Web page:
In many restaurants and bars a system of “tronc tips” operates in which all service charges and tips which are received by an employer are then paid to a troncmaster who distributes the money amongst the staff. The tribunal was asked to consider if the monies received in tronc schemes at several London restaurants and clubs were to count as remuneration for the purposes of the National Minimum Wage Regulations 1999.

In each of the restaurants and clubs concerned the bar and waiting staff were paid below the minimum wage without the tronc money. The tribunal found that the troncmaster simply distributed the employer’s money, and therefore such tips could count towards the minimum wage.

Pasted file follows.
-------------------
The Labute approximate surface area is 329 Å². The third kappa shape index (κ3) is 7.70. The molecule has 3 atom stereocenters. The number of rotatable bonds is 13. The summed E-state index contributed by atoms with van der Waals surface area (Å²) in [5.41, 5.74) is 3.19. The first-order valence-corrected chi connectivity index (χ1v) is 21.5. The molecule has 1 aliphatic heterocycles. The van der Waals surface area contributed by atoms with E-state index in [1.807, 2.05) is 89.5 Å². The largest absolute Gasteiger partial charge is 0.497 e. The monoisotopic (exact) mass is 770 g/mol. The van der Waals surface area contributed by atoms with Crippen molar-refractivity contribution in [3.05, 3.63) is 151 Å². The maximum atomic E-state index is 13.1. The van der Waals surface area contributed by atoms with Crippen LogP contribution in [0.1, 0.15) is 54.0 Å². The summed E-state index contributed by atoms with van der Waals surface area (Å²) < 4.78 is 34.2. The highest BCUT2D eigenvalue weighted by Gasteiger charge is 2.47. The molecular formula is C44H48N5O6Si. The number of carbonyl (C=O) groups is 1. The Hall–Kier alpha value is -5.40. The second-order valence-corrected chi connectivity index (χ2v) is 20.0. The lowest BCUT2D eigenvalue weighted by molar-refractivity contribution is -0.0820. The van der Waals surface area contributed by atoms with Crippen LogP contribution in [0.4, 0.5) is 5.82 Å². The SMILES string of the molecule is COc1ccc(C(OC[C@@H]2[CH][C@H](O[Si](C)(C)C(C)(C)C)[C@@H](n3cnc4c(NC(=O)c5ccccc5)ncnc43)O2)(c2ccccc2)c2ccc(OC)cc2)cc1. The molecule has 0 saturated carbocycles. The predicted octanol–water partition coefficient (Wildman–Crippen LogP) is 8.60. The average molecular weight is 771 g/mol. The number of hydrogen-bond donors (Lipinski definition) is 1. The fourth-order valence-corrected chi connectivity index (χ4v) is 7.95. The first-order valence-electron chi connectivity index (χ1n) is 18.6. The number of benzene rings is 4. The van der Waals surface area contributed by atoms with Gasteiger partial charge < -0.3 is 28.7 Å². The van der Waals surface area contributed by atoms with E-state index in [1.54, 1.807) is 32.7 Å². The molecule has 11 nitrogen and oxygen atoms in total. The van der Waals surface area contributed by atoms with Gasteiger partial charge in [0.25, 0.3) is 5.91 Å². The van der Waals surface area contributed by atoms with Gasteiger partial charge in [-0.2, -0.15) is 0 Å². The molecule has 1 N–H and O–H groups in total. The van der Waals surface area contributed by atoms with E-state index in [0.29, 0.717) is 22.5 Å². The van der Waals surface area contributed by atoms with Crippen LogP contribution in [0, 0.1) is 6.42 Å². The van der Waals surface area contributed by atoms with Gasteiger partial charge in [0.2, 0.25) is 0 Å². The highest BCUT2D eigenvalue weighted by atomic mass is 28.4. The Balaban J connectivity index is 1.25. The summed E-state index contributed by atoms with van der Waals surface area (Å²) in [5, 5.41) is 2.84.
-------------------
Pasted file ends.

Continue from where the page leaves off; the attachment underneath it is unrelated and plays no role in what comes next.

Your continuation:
HMRC appealed against the tribunal’s decision and brought the matter before the EAT. The EAT found that the tribunal had erred in finding that tronc money belonged to the employer and could form part of an employee’s salary for the purposes of the national minimum wage. The EAT found that the employer had no power over the money once it was passed to the troncmaster and that at that point it no longer owned the money. The money did not pass from the employer to the employees and it could not therefore be counted as remuneration.

Commissioners for Her Majesty’s Revenue and Customs v Annabels (Berkeley Square) Ltd and ors, EAT